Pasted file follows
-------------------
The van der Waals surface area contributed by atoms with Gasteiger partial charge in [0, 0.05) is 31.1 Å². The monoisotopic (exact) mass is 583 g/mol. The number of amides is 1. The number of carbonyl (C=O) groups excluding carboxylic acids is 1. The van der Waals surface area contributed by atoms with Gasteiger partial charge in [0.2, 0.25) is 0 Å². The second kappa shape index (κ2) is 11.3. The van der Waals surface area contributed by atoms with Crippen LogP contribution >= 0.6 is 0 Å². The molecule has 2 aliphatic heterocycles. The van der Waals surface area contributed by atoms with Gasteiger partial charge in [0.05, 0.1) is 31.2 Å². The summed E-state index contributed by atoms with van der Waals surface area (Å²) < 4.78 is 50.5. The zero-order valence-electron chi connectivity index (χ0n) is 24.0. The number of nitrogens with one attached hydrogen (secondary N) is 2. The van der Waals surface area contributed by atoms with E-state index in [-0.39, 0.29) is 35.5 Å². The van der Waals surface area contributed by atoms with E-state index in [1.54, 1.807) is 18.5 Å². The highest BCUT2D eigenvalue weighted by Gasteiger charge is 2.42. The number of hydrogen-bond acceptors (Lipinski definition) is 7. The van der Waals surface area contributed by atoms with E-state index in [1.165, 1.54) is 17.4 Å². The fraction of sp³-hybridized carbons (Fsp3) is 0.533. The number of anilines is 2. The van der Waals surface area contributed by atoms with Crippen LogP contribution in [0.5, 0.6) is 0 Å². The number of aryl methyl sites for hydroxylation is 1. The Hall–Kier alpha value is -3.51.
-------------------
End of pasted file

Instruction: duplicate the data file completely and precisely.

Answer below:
The van der Waals surface area contributed by atoms with Gasteiger partial charge in [0, 0.05) is 31.1 Å². The monoisotopic (exact) mass is 583 g/mol. The number of amides is 1. The number of carbonyl (C=O) groups excluding carboxylic acids is 1. The van der Waals surface area contributed by atoms with Gasteiger partial charge in [0.2, 0.25) is 0 Å². The second kappa shape index (κ2) is 11.3. The van der Waals surface area contributed by atoms with Crippen LogP contribution >= 0.6 is 0 Å². The molecule has 2 aliphatic heterocycles. The van der Waals surface area contributed by atoms with Gasteiger partial charge in [0.05, 0.1) is 31.2 Å². The summed E-state index contributed by atoms with van der Waals surface area (Å²) < 4.78 is 50.5. The zero-order valence-electron chi connectivity index (χ0n) is 24.0. The number of nitrogens with one attached hydrogen (secondary N) is 2. The van der Waals surface area contributed by atoms with E-state index in [-0.39, 0.29) is 35.5 Å². The van der Waals surface area contributed by atoms with E-state index in [1.54, 1.807) is 18.5 Å². The highest BCUT2D eigenvalue weighted by Gasteiger charge is 2.42. The number of hydrogen-bond acceptors (Lipinski definition) is 7. The van der Waals surface area contributed by atoms with E-state index in [1.165, 1.54) is 17.4 Å². The fraction of sp³-hybridized carbons (Fsp3) is 0.533. The number of anilines is 2. The van der Waals surface area contributed by atoms with Crippen LogP contribution in [0.5, 0.6) is 0 Å². The number of aryl methyl sites for hydroxylation is 1. The Hall–Kier alpha value is -3.51.